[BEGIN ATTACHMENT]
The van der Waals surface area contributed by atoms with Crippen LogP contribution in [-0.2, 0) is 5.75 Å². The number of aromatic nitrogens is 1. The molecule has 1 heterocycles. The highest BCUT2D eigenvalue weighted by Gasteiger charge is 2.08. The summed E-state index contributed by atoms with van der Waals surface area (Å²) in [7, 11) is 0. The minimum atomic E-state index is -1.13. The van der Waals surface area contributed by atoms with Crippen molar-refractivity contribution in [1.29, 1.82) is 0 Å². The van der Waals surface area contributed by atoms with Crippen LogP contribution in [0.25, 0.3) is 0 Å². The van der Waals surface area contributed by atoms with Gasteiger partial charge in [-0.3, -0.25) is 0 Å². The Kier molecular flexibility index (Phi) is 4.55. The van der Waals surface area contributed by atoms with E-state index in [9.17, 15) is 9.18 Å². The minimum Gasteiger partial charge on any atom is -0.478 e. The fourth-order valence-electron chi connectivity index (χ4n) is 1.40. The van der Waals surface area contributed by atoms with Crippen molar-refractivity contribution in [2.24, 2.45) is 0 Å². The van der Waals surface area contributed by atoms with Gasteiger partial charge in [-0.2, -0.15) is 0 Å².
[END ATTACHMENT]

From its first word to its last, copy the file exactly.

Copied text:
The van der Waals surface area contributed by atoms with Crippen LogP contribution in [-0.2, 0) is 5.75 Å². The number of aromatic nitrogens is 1. The molecule has 1 heterocycles. The highest BCUT2D eigenvalue weighted by Gasteiger charge is 2.08. The summed E-state index contributed by atoms with van der Waals surface area (Å²) in [7, 11) is 0. The minimum atomic E-state index is -1.13. The van der Waals surface area contributed by atoms with Crippen molar-refractivity contribution in [1.29, 1.82) is 0 Å². The van der Waals surface area contributed by atoms with Crippen LogP contribution in [0.25, 0.3) is 0 Å². The van der Waals surface area contributed by atoms with Gasteiger partial charge in [-0.3, -0.25) is 0 Å². The Kier molecular flexibility index (Phi) is 4.55. The van der Waals surface area contributed by atoms with E-state index in [9.17, 15) is 9.18 Å². The minimum Gasteiger partial charge on any atom is -0.478 e. The fourth-order valence-electron chi connectivity index (χ4n) is 1.40. The van der Waals surface area contributed by atoms with Crippen molar-refractivity contribution in [2.24, 2.45) is 0 Å². The van der Waals surface area contributed by atoms with Gasteiger partial charge in [-0.2, -0.15) is 0 Å².